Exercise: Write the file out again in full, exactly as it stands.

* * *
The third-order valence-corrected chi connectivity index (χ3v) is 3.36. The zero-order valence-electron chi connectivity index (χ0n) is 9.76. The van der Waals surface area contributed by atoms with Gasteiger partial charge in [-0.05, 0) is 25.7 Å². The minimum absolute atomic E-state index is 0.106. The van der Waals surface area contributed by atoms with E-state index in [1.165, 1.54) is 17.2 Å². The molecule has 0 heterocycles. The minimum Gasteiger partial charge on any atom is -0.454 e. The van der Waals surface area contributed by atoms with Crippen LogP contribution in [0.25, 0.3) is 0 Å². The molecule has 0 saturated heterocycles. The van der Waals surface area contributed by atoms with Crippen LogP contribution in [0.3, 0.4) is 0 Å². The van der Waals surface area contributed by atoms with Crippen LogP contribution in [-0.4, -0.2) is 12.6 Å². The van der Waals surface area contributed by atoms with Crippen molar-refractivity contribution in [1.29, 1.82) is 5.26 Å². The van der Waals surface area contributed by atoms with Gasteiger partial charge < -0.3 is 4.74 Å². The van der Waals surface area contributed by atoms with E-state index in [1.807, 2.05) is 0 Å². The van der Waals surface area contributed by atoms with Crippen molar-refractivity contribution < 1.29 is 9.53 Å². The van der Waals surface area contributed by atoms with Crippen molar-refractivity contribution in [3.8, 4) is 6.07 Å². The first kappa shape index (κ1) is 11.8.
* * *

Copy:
The third-order valence-corrected chi connectivity index (χ3v) is 3.36. The zero-order valence-electron chi connectivity index (χ0n) is 9.76. The van der Waals surface area contributed by atoms with Gasteiger partial charge in [-0.05, 0) is 25.7 Å². The minimum absolute atomic E-state index is 0.106. The van der Waals surface area contributed by atoms with E-state index in [1.165, 1.54) is 17.2 Å². The molecule has 0 heterocycles. The minimum Gasteiger partial charge on any atom is -0.454 e. The van der Waals surface area contributed by atoms with Crippen LogP contribution in [0.25, 0.3) is 0 Å². The molecule has 0 saturated heterocycles. The van der Waals surface area contributed by atoms with Crippen LogP contribution in [0.3, 0.4) is 0 Å². The van der Waals surface area contributed by atoms with Crippen LogP contribution in [-0.4, -0.2) is 12.6 Å². The van der Waals surface area contributed by atoms with Crippen molar-refractivity contribution in [1.29, 1.82) is 5.26 Å². The van der Waals surface area contributed by atoms with Gasteiger partial charge < -0.3 is 4.74 Å². The van der Waals surface area contributed by atoms with E-state index in [1.807, 2.05) is 0 Å². The van der Waals surface area contributed by atoms with Crippen molar-refractivity contribution < 1.29 is 9.53 Å². The van der Waals surface area contributed by atoms with Crippen molar-refractivity contribution in [3.8, 4) is 6.07 Å². The first kappa shape index (κ1) is 11.8.